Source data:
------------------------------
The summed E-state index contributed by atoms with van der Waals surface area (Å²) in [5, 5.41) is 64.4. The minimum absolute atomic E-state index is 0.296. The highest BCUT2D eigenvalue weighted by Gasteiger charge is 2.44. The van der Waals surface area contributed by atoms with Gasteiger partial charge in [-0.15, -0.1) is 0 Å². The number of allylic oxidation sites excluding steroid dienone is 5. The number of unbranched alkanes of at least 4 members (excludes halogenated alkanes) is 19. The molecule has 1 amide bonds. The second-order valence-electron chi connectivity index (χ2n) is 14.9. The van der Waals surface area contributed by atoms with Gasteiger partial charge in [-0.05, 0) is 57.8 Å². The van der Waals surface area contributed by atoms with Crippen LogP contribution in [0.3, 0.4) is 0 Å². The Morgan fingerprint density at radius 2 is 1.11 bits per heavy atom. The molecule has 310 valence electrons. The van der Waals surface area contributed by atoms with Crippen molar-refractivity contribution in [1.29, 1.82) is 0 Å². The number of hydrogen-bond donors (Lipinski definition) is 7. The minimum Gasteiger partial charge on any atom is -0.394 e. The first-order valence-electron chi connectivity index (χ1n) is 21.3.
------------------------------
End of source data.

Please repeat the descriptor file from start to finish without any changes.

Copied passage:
The summed E-state index contributed by atoms with van der Waals surface area (Å²) in [5, 5.41) is 64.4. The minimum absolute atomic E-state index is 0.296. The highest BCUT2D eigenvalue weighted by Gasteiger charge is 2.44. The van der Waals surface area contributed by atoms with Gasteiger partial charge in [-0.15, -0.1) is 0 Å². The number of allylic oxidation sites excluding steroid dienone is 5. The number of unbranched alkanes of at least 4 members (excludes halogenated alkanes) is 19. The molecule has 1 amide bonds. The second-order valence-electron chi connectivity index (χ2n) is 14.9. The van der Waals surface area contributed by atoms with Gasteiger partial charge in [-0.05, 0) is 57.8 Å². The van der Waals surface area contributed by atoms with Crippen LogP contribution in [0.3, 0.4) is 0 Å². The Morgan fingerprint density at radius 2 is 1.11 bits per heavy atom. The molecule has 310 valence electrons. The van der Waals surface area contributed by atoms with Crippen molar-refractivity contribution in [1.29, 1.82) is 0 Å². The number of hydrogen-bond donors (Lipinski definition) is 7. The minimum Gasteiger partial charge on any atom is -0.394 e. The first-order valence-electron chi connectivity index (χ1n) is 21.3.